BLOG: Have you finished the posts for this week yet?
WRITER: Ummm, no. I was just going to-
BLOG:-Then, you better get on that. We have a strict posting schedule to keep up.
BOOK: [Coughs] Excuse me. I believe I was guaranteed at least an hour of undivided attention each day.
WRITER: Yes. That is-
BLOG: What are you talking about? We got people waiting for these articles.
BOOK: Yes, but your whole purpose is to suppliment me. You can’t possibly think you take priority.
BLOG: Will anyone but us know he skipped a day with you? No. You want people to keep coming to a site, you need new stuff. You can have your turn once he’s finished a week of posts.
BOOK: Do those people pay for those posts? No. If he wants to make this a business, he needs something sellable. You’re nothing but a false high. Good for a 24 hour’s worth of likes and gone the next day.
BLOG: [Simultaneously] Listen, buddy-
BOOK: [Simultaneously] Tell this cretin-
WRITER: -Enough! You’re both right. But I just… I don’t…
[The writer collapses into the fetal position, rocking and muttering about needing more hours in the day. Blog and Book exchange incredulous glances, then, resume their argument over the shaking writer as the scene fades to black.]
Ok. Yes, that’s a bit overly dramatic. But there’s a lot of truth to it. The more projects you start as a writer, the more decisions you have to make about workload and which project gets priority (*cough* time management *cough*). If some of those projects are blogs, and some are books (or other not-yet-published works), then those decisions can be harder.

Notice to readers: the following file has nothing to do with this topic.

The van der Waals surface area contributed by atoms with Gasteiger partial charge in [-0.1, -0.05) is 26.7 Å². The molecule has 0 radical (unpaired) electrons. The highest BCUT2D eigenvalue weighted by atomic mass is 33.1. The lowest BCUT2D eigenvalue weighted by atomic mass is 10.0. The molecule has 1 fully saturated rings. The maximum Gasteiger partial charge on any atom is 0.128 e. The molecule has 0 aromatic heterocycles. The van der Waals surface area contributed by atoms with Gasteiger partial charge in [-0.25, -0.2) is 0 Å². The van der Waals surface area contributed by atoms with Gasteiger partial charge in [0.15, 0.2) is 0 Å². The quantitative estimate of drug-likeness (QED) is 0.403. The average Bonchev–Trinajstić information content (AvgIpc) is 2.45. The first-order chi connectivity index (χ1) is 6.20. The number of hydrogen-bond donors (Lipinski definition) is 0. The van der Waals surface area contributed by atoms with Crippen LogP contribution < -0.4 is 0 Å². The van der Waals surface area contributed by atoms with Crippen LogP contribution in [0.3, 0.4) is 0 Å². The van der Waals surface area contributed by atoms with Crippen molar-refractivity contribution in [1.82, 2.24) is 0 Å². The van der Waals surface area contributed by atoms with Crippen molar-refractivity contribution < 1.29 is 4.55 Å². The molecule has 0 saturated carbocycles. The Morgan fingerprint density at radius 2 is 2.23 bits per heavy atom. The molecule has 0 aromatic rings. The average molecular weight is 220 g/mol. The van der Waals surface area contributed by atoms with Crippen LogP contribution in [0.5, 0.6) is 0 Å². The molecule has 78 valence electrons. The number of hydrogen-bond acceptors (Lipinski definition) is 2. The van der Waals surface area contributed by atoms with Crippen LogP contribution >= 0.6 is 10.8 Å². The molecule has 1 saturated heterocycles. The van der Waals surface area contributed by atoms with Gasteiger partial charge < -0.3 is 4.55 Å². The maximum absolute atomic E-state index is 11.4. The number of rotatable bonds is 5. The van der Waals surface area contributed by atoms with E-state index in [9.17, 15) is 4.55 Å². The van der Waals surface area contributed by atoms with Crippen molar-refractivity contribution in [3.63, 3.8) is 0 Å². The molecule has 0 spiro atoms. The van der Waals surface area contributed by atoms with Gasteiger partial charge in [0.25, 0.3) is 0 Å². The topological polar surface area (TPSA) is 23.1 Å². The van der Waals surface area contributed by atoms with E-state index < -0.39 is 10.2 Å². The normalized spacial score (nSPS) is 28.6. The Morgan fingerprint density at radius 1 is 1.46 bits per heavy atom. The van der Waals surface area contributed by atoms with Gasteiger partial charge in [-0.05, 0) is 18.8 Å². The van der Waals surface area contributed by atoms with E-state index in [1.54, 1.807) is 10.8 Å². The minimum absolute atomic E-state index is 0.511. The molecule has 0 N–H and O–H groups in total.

Blogs projects can be seductive because they have something that unpublished works don’t: feedback. People comment. People like your work. You can see instantly if someone visits your page or clicks on an article. That’s addictive! Someone likes it! Someone’s reading! I should post more to that and get more attention! It feeds the pleasure center of the brain and makes us want more of those responses.
Unless you’re posting them on your blog, books don’t have that. The only feedback you get from books is your own and that of any writing circle you take it to (maybe friends or family if you ask). For the most part, writing a book is a solo task, and it requires a ton of self-motivation. There are no clicks or likes to keep you going. The most you’ll probably get is progress, a feeling of accomplishment, or pleasure in how the story is taking shape.
Next to the excitement of blog feedback, that’s a bit weak. It lacks immediacy. With blogs, there is an impression of needing to do it on that schedule. Needing to post and keep up with it because there are other people besides yourself waiting for those words. Unless you have a publisher’s deadline, that’s not true of a book.
The only problem with that is that unless you’re making money off the blog, progress on the book is actually more important. And missing a blog post is less important than it seems. Is anyone really going to notice if you miss one? Probably not. As long as you’re keeping up with it fairly regularly, it won’t really affect your traffic either – again, unless you make your living off the blog.
But guess what? If you make your living off the blog, it’d be a higher priority than the book anyway, right? (If you think about it…)
So, as addictive as that blog interaction is, be wary of letting it seduce you into throwing aside all your priorities. You can check your stats every few hours instead of every few minutes. You can even work on the book first before writing your blog posts for the week.
(Just don’t tell Blog I said that, ok?)